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Behind the Scenes / N. territories part of Russia’s Arctic strategy

Shinji Hyodo

By Tatsuya Fukumoto / Yomiuri Shimbun Senior WriterOne of the reasons that negotiations between Japan and Russia over the return of the northern territories continue to make little progress is Russia’s military situation. Here, we look into the strategic value of the northern territories to Russia and the tasks ahead for Japan, based on analysis from Shinji Hyodo, director of the Regional Studies Department at the Defense Ministry’s National Institute for Defense Studies who is an expert on Russian security.

Defensive line

When thinking about the strategic value of the four northern islands, we need to take a comprehensive view of Russia’s security.

The first thing to bear in mind is that the presidential decree issued by Russian President Vladimir Putin in May 2012 set out a national defense policy of reinforcing sea power in order to ensure Russia’s strategic interests in the Arctic and the Far East.

The Arctic Sea and the far eastern Sea of Okhotsk are connected by the Northern Sea Route, the shortest route linking Europe and Asia. It can be thought that Russia is intensifying its sea power in both regions based on an assessment that military influence needs to be strengthened, given the possibility of an increasingly active use of this route by various countries in the future.

Russia places great importance, in military terms, on the Arctic Sea, where sea ice is decreasing due to global warming. In addition to the four integrated strategic headquarters located within domestic military districts, the Putin administration established a fifth integrated strategic headquarters in Severomorsk, on the Arctic coast, strengthening its defense setup.

On the other hand, during the Cold War, the Sea of Okhotsk became a “sanctuary” as an area in which the former Soviet Union deployed nuclear-powered submarines with ballistic missiles (SSBN) and secured second-strike capability in terms of nuclear strategy. When the Cold War came to an end, the relative strategic value of the Sea of Okhotsk was considered to have diminished, but with the birth of the Northern Sea Route, the value to Russia of the Sea of Okhotsk rose once more.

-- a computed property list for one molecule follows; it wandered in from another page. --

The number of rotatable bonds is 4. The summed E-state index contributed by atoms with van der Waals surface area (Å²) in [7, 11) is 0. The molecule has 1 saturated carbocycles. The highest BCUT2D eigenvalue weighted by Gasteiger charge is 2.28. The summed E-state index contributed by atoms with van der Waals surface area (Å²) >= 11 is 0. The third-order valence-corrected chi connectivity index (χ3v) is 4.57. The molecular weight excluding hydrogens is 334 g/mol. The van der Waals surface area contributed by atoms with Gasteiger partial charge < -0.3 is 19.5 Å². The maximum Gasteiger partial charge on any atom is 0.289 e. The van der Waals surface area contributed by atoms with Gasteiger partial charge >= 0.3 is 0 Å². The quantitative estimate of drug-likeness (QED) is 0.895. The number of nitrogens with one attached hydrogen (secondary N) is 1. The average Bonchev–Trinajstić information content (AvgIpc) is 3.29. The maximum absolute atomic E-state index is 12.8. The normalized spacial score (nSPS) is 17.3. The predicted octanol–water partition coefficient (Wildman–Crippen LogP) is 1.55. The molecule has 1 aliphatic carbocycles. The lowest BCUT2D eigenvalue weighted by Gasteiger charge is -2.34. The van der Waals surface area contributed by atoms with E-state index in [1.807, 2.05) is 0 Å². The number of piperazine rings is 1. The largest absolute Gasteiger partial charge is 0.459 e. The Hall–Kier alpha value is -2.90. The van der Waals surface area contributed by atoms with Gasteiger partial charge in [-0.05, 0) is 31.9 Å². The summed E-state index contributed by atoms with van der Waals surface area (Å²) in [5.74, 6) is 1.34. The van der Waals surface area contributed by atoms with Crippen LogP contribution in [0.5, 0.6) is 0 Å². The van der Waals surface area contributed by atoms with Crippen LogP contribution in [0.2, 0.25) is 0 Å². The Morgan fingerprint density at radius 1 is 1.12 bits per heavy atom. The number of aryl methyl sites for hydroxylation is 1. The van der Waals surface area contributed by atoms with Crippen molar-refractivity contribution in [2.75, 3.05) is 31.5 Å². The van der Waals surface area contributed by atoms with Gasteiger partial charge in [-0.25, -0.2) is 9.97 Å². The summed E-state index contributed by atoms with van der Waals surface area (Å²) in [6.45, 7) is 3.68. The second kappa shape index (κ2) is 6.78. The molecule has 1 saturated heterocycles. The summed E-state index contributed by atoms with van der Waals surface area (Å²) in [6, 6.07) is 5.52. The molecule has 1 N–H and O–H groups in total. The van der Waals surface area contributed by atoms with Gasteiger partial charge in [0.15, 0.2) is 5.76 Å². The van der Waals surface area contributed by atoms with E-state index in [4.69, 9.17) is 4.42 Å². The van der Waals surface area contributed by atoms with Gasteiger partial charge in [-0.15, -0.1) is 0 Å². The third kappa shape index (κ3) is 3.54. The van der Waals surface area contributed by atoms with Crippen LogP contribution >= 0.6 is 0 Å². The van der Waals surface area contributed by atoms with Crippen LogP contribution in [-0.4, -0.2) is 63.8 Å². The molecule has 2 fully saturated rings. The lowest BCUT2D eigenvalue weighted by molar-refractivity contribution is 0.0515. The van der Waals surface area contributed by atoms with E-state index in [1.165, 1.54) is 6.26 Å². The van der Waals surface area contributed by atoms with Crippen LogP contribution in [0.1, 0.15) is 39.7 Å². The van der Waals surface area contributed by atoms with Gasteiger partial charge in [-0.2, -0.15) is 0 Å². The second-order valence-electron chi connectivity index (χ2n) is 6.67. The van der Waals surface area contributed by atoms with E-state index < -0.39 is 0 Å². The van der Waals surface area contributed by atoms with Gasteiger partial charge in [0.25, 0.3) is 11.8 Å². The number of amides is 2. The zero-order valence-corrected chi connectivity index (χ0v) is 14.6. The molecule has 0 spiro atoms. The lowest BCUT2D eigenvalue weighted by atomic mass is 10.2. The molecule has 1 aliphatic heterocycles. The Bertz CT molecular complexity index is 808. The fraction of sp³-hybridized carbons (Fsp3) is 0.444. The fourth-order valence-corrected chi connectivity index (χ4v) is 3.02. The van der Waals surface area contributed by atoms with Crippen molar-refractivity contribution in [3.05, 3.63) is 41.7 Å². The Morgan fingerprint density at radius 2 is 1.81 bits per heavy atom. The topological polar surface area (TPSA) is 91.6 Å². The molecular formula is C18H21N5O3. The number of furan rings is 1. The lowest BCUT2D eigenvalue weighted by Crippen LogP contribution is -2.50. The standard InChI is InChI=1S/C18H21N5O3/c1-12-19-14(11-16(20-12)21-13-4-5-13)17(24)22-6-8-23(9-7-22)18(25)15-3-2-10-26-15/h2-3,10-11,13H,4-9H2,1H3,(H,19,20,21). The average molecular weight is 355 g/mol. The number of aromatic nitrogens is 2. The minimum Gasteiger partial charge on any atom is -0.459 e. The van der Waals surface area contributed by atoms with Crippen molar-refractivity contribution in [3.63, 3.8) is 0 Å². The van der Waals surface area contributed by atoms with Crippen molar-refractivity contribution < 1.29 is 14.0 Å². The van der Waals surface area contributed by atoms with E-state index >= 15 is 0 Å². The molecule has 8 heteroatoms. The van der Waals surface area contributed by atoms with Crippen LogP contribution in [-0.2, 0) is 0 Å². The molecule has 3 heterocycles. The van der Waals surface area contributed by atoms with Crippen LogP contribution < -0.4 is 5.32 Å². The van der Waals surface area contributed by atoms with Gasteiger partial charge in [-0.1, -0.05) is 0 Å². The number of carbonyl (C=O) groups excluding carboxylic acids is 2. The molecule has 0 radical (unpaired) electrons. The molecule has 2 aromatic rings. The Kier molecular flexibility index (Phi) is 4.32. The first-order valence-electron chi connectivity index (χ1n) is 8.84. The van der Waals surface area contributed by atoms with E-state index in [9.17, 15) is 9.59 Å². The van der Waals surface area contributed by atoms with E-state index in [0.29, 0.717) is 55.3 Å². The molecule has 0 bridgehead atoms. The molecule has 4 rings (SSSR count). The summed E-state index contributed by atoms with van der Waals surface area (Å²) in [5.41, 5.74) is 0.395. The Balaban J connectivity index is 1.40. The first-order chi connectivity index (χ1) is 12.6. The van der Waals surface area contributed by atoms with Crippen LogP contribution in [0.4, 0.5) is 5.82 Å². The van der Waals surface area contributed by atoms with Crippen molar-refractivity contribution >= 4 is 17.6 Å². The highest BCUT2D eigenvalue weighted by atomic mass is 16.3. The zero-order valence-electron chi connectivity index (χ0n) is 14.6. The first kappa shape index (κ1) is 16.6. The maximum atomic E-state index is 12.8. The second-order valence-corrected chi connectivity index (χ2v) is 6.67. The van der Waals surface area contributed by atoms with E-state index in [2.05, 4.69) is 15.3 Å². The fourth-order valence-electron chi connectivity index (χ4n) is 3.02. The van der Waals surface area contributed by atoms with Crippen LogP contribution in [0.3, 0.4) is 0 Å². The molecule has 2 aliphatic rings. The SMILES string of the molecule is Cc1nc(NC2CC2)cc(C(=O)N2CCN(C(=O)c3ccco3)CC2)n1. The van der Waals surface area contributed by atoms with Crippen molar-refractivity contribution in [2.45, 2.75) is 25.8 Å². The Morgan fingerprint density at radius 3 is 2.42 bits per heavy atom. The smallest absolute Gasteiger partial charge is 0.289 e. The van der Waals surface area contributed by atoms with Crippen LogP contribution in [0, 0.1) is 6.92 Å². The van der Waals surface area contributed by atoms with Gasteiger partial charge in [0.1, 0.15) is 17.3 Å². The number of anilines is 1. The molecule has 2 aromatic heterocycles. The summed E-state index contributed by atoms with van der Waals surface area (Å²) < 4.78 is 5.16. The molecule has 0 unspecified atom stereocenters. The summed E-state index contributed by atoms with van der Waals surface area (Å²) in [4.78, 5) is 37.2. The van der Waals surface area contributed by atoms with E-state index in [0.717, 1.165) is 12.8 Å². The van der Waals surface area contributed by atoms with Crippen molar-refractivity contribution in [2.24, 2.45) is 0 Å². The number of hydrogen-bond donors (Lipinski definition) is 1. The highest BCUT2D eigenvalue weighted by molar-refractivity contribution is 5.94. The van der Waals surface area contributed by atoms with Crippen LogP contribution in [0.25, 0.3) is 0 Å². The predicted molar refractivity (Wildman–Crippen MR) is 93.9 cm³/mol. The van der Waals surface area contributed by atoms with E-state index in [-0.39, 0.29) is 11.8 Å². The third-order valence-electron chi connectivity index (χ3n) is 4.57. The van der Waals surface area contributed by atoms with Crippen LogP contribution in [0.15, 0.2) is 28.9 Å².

“There is a concept of spheres of influence in Russia’s security,” Hyodo pointed out. “Conventionally, its sphere of influence was considered to be only the former Soviet bloc, but an overreaction to the expansion of the North Atlantic Treaty Organization (NATO) led to the Georgian conflict and the Ukrainian crisis. In recent years, great importance is being placed on the ‘offshore sphere of influence’ of the Arctic Sea and the Far East, where military deployment by other countries via the Northern Sea Route is becoming possible.”

Hyodo believes that Russia conceives of these two sea areas, connected by the Northern Sea Route, as a “surface,” and is moving to ensure national interests.

Significance of islands

The growing strategic value of the Sea of Okhotsk is also influencing Russian military deployment in the northern territories and the Chishima Islands.

The Russian military has about 3,500 soldiers stationed on the islands of Kunashiri and Etorofu. In November, it became apparent that the Russian military deployed state-of-the-art surface-to-ship missiles on both of these islands.

What is the intention on the Russian side?

“If we look at the Far East in its entirety, the military modernization of Kunashiri and Etorofu alone does not stand out. The deployment of the surface-to-ship missiles is probably aimed at restraining the passage of ships through the Kunashiri Channel and the Northern Sea Route,” Hyodo explained.

The Japanese government is paying particular attention to Matua Island, or Matsuwa Island, in the middle of the Chishima island chain. In May, the Russian Defense Ministry began a field survey envisioning the construction of a new base for the Pacific Fleet.

Matua is an island where the former Japanese military was deployed during World War II. There is a runway which it used. If a base is constructed here, it will also become a focal point for airpower.

Concerning the moves to construct a base on Matua, Hyodo said: “The Russian defense minister has stated that this is ‘one aspect of Arctic defense.’ This is military expansion with a stern eye on the Northern Sea Route. It is natural to consider that Kunashiri and Etorofu are gaining additional value in terms of Arctic defense.”

For Russia, the Sea of Okhotsk, the Chishima Islands and the northern territories are growing in strategic value. However, even among the four northern islands, the two islands of Kunashiri and Etorofu have a significant difference from that of the Habomai group of islets and Shikotan Island.

The Kunashiri Channel, which lies between the islands of Kunashiri and Etorofu, is deep and it is thought to be a strategic point for Russian SSBNs coming and going between the Sea of Okhotsk and the Pacific Ocean.

“The far eastern SSBN hub is on the east coast of the Kamchatka Peninsula, and the importance of the Kunashiri Channel is diminishing,” said a former Self-Defense Forces officer. But if the two islands are returned to Japan, Russia would lose the Kunashiri Channel, which would affect its naval supremacy, including over the Northern Sea Route. These circumstances are behind Russia’s continued refusal to return Kunashiri and Etorofu islands.

(From The Yomiuri Shimbun, Dec. 15, 2016)Speech

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